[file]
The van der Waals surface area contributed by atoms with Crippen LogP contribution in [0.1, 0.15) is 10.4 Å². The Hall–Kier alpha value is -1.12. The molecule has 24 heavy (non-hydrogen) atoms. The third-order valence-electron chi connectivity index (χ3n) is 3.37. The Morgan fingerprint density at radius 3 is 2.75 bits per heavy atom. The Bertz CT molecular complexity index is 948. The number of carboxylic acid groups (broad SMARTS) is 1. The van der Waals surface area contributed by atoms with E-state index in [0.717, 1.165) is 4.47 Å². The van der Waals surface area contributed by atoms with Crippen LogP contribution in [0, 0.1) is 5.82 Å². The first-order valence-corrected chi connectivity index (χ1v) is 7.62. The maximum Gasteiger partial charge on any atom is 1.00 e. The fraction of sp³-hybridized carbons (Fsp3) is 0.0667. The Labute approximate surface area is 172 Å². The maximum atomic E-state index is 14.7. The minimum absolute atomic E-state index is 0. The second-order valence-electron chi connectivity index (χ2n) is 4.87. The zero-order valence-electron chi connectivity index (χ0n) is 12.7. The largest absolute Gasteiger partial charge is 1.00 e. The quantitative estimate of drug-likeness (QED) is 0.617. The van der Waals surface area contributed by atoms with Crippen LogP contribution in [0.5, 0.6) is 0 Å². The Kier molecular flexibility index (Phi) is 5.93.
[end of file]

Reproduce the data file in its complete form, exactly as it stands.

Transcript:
The van der Waals surface area contributed by atoms with Crippen LogP contribution in [0.1, 0.15) is 10.4 Å². The Hall–Kier alpha value is -1.12. The molecule has 24 heavy (non-hydrogen) atoms. The third-order valence-electron chi connectivity index (χ3n) is 3.37. The Morgan fingerprint density at radius 3 is 2.75 bits per heavy atom. The Bertz CT molecular complexity index is 948. The number of carboxylic acid groups (broad SMARTS) is 1. The van der Waals surface area contributed by atoms with E-state index in [0.717, 1.165) is 4.47 Å². The van der Waals surface area contributed by atoms with Crippen LogP contribution in [0, 0.1) is 5.82 Å². The first-order valence-corrected chi connectivity index (χ1v) is 7.62. The maximum Gasteiger partial charge on any atom is 1.00 e. The fraction of sp³-hybridized carbons (Fsp3) is 0.0667. The Labute approximate surface area is 172 Å². The maximum atomic E-state index is 14.7. The minimum absolute atomic E-state index is 0. The second-order valence-electron chi connectivity index (χ2n) is 4.87. The zero-order valence-electron chi connectivity index (χ0n) is 12.7. The largest absolute Gasteiger partial charge is 1.00 e. The quantitative estimate of drug-likeness (QED) is 0.617. The van der Waals surface area contributed by atoms with Crippen LogP contribution in [0.5, 0.6) is 0 Å². The Kier molecular flexibility index (Phi) is 5.93.